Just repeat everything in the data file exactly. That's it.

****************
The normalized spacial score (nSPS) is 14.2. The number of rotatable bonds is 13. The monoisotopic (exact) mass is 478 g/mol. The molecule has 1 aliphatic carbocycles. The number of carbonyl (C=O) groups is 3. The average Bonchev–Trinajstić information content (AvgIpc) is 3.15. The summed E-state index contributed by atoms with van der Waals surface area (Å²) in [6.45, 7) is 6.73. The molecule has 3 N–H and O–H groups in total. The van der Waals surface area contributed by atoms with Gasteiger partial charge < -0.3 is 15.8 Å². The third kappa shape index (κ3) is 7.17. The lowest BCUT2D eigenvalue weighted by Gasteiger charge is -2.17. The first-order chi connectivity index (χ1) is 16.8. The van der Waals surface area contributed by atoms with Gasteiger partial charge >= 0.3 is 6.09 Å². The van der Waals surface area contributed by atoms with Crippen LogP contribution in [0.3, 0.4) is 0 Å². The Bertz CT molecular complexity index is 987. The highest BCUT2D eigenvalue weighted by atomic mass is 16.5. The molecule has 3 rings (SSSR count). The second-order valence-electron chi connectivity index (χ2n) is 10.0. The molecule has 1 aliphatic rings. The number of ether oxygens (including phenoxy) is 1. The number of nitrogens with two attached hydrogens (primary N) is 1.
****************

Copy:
The normalized spacial score (nSPS) is 14.2. The number of rotatable bonds is 13. The monoisotopic (exact) mass is 478 g/mol. The molecule has 1 aliphatic carbocycles. The number of carbonyl (C=O) groups is 3. The average Bonchev–Trinajstić information content (AvgIpc) is 3.15. The summed E-state index contributed by atoms with van der Waals surface area (Å²) in [6.45, 7) is 6.73. The molecule has 3 N–H and O–H groups in total. The van der Waals surface area contributed by atoms with Gasteiger partial charge < -0.3 is 15.8 Å². The third kappa shape index (κ3) is 7.17. The lowest BCUT2D eigenvalue weighted by Gasteiger charge is -2.17. The first-order chi connectivity index (χ1) is 16.8. The van der Waals surface area contributed by atoms with Gasteiger partial charge >= 0.3 is 6.09 Å². The van der Waals surface area contributed by atoms with Crippen LogP contribution in [0.3, 0.4) is 0 Å². The Bertz CT molecular complexity index is 987. The highest BCUT2D eigenvalue weighted by atomic mass is 16.5. The molecule has 3 rings (SSSR count). The second-order valence-electron chi connectivity index (χ2n) is 10.0. The molecule has 1 aliphatic rings. The number of ether oxygens (including phenoxy) is 1. The number of nitrogens with two attached hydrogens (primary N) is 1.